Two congressional reports found that the president-elect is the eventual winner of the majority of electoral ballots cast in December. The Congressional Research Service (CRS) of the Library of Congress, in its 2004 report "Presidential and Vice Presidential Succession: Overview and Current Legislation," discussed the question of when candidates who have received a majority of electoral votes become president-elect. The report notes that the constitutional status of the president-elect is disputed:
Some commentators doubt whether an official president- and vice president–elect exist prior to the electoral votes being counted and announced by Congress on January 6, maintaining that this is a problematic contingency lacking clear constitutional or statutory direction. Others assert that once a majority of electoral votes has been cast for one ticket, then the recipients of these votes become the president- and vice president–elect, notwithstanding the fact that the electoral votes are not counted and certified until the following January 6.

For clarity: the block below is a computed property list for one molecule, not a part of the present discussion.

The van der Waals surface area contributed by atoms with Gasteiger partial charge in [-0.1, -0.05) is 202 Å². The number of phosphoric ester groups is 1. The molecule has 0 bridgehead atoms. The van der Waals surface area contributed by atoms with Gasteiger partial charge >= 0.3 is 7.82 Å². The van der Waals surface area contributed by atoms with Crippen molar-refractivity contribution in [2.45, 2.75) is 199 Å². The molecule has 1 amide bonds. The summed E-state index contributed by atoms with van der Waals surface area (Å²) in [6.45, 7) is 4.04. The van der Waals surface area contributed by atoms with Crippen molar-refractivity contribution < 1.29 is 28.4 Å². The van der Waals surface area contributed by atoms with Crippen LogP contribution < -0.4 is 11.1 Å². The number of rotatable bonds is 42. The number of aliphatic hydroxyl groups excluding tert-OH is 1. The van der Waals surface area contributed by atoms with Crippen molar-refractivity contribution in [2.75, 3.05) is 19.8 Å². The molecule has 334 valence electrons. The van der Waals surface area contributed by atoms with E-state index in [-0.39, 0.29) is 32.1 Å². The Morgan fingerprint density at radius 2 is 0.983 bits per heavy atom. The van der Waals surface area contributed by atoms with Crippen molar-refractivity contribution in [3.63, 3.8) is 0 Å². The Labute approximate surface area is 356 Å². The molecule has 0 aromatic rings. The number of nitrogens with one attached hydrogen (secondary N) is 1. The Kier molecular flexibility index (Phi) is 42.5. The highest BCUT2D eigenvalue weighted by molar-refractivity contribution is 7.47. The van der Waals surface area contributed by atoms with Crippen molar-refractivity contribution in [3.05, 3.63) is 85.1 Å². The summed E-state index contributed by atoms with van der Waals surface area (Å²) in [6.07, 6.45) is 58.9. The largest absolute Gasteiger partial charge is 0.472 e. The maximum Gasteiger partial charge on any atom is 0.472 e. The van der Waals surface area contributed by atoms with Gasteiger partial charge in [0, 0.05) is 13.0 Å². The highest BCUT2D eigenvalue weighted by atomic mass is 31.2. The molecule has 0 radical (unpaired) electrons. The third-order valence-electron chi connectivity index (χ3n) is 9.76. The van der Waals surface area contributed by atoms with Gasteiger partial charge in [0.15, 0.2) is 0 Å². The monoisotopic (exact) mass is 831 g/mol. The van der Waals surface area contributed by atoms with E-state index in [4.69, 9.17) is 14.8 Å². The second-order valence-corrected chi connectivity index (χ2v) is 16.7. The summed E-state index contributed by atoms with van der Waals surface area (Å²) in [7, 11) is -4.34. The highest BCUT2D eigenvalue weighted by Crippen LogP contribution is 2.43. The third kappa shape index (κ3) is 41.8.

The CRS report quotes the 1933 U.S. House committee report accompanying the Twentieth Amendment as endorsing the latter view:
It will be noted that the committee uses the term "president-elect" in its generally accepted sense, as meaning the person who has received the majority of electoral votes, or the person who has been chosen by the House of Representatives in the event that the election is thrown into the House. It is immaterial whether or not the votes have been counted, for the person becomes the president-elect as soon as the votes are cast.